in my original comment (#1).  Based on 35+ years' experience in hundreds of federal appeals, and from reading Supreme Court decisions reviewing Fifth Circuit opinions in capital habeas cases, I wouldn't necessarily place 100% confidence in whether that non-precedential ("unpublished") opinion had recited the facts about what the prosecutor said, or anything else, entirely correctly.

    details (none / 0) (#19)
    by jccamp on Fri Sep 16, 2011 at 11:15:54 AM EST
    I did see your link only after I posted it myself, but thanks. It's always good to have source material posted.

    Are you aware of anything that suggests the 5CA decision has recited the ostensible facts incorrectly? The decision is fairly emphatic about the scope of the prosecutor's remarks, since they would be crucial to the argument.

    The decision also seems to make a fair case about the timeliness of the issues raised.  


    Reasons to question the 5th Circuit's recital (none / 0) (#21)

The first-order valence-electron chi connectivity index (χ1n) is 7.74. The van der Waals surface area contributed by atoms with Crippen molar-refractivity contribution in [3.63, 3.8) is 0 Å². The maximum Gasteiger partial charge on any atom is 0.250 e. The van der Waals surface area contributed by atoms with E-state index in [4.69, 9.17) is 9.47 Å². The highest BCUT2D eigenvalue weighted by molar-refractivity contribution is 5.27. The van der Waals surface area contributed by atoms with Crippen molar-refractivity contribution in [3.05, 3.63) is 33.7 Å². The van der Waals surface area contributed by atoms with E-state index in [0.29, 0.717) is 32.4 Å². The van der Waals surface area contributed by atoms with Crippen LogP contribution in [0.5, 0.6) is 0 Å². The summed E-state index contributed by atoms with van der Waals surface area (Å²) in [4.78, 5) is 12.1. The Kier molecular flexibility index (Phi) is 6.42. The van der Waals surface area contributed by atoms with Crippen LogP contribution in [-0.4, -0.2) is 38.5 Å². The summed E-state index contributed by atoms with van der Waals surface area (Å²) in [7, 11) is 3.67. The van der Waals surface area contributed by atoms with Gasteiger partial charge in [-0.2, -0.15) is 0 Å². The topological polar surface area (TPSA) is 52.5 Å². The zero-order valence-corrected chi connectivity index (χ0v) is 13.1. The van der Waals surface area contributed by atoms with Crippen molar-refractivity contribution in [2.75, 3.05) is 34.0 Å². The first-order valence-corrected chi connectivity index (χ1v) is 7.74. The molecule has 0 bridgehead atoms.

by Peter G on Fri Sep 16, 2011 at 11:32:58 AM EST
    would be in the petition for cert and the application for stay.  I haven't read either of them and don't have any more time to dig.  I can only infer that the capital defenders in Texas made a strong showing that the Fifth Cir may have gotten it wrong.  After all, they got a stay granted at the S.Ct. level, which is far from routine.

    I found (none / 0) (#23)
    by jccamp on Fri Sep 16, 2011 at 11:48:03 AM EST
    the most recent application for cert, and it seems mainly to rely upon Texas AG assurances that they would not seek to rely on a procedural defense in six cases, including Buck. then, of course, that's exactly they did and prevailed.